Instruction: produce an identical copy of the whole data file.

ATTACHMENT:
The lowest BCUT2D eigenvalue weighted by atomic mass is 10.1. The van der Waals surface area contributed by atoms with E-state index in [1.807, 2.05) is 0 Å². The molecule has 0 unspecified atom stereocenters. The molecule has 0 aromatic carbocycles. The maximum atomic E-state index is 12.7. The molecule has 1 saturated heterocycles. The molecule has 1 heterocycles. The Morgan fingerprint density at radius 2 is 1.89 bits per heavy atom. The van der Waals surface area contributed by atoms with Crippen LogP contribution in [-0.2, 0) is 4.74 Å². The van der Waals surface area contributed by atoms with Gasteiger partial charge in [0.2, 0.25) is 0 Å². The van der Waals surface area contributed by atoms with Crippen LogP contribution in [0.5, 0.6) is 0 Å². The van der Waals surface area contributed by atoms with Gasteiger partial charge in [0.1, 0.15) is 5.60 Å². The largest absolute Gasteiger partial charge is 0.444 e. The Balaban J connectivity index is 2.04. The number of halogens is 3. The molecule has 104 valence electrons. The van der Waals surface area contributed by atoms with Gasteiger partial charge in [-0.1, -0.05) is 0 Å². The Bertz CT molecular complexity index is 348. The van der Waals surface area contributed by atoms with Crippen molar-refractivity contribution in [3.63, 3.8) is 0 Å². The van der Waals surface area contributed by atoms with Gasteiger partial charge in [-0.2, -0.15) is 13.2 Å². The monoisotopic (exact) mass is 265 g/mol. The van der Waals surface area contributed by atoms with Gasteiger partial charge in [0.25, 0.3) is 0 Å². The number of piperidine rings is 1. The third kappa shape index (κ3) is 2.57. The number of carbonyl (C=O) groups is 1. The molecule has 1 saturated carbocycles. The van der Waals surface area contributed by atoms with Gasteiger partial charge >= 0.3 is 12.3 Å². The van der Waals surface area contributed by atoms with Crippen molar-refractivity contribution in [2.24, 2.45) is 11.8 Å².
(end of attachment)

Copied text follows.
The lowest BCUT2D eigenvalue weighted by atomic mass is 10.1. The van der Waals surface area contributed by atoms with E-state index in [1.807, 2.05) is 0 Å². The molecule has 0 unspecified atom stereocenters. The molecule has 0 aromatic carbocycles. The maximum atomic E-state index is 12.7. The molecule has 1 saturated heterocycles. The molecule has 1 heterocycles. The Morgan fingerprint density at radius 2 is 1.89 bits per heavy atom. The van der Waals surface area contributed by atoms with Crippen LogP contribution in [-0.2, 0) is 4.74 Å². The van der Waals surface area contributed by atoms with Gasteiger partial charge in [0.2, 0.25) is 0 Å². The van der Waals surface area contributed by atoms with Crippen LogP contribution in [0.5, 0.6) is 0 Å². The van der Waals surface area contributed by atoms with Gasteiger partial charge in [0.1, 0.15) is 5.60 Å². The largest absolute Gasteiger partial charge is 0.444 e. The Balaban J connectivity index is 2.04. The number of halogens is 3. The molecule has 104 valence electrons. The van der Waals surface area contributed by atoms with Gasteiger partial charge in [-0.1, -0.05) is 0 Å². The Bertz CT molecular complexity index is 348. The van der Waals surface area contributed by atoms with Crippen molar-refractivity contribution in [3.63, 3.8) is 0 Å². The van der Waals surface area contributed by atoms with Gasteiger partial charge in [-0.2, -0.15) is 13.2 Å². The monoisotopic (exact) mass is 265 g/mol. The van der Waals surface area contributed by atoms with Gasteiger partial charge in [0.25, 0.3) is 0 Å². The number of piperidine rings is 1. The third kappa shape index (κ3) is 2.57. The number of carbonyl (C=O) groups is 1. The molecule has 1 saturated carbocycles. The van der Waals surface area contributed by atoms with Gasteiger partial charge >= 0.3 is 12.3 Å². The van der Waals surface area contributed by atoms with Crippen molar-refractivity contribution in [2.24, 2.45) is 11.8 Å².